Pamela Ritchie creates jewellery that draws on linkages between past and present, relating to both mythology and personal identity.
The winner of multiple awards, including the 2017 Governor General’s Saidye Bronfman Award, her work has been showcased in over one hundred solo and group exhibitions throughout North America, Australia, Asia, and Europe.
Her work celebrates the concentrating effect of detail, and the paradox that an abundance of ideas, form, and pattern can be encapsulated in very small objects.
"My work has long been informed by historical and technical research that I have undertaken in Canada and abroad. Perhaps the most influential has been the time I spent in Oslo and Telemark researching the traditional Norwegian filigree jewellery called Bunadsylv. Filigree is a complicated and decorative technique employing fine wires and fine granules. It has many different styles and has been used throughout history in many locations. Norsk Bunadsylv is unique to Norway and incorporates silver in styles that are specific to the different regions of the country.
After the initial research in the late 1970s and early 1980s I used a minimalist approach stripping the filigree and using the form and content as the basis for new designs. Later I began to alter the filigree process to create a new texture and pattern that has height and depth but remains lightweight. In this necklace I have returned to these techniques in order to create the appearance and functionality that makes a unique surface design inspired by the filigree coils called ‘Kruser’ in the historical work.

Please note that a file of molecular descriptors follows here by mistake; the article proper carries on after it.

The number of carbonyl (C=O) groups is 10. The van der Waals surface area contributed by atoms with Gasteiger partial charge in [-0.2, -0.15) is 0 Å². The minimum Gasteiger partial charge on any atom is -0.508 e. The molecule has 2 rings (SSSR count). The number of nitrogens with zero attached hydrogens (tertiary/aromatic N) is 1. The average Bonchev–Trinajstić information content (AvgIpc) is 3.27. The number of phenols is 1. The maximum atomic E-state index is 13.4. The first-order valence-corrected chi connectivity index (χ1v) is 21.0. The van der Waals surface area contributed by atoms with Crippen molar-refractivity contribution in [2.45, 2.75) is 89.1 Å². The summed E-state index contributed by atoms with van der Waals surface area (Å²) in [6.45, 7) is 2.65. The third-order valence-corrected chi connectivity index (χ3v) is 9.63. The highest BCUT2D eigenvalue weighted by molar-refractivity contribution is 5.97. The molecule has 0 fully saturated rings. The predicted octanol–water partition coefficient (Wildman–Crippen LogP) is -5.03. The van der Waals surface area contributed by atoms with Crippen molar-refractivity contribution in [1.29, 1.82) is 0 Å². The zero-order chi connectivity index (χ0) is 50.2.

I have also explored linkages between the language of traditional craft processes and the developing language resulting from newer modes of production. To this extent I have used computer assisted design and manufacturing (CAD/CAM) combining filigree, one of the oldest techniques and styles, with 3D printing, one of the newest technologies. New modes of production allow me the freedom to experiment with combinations of surface and form that would have been impossible or difficult otherwise. It is exciting to work within the rich terrain that lies between these two modes of production."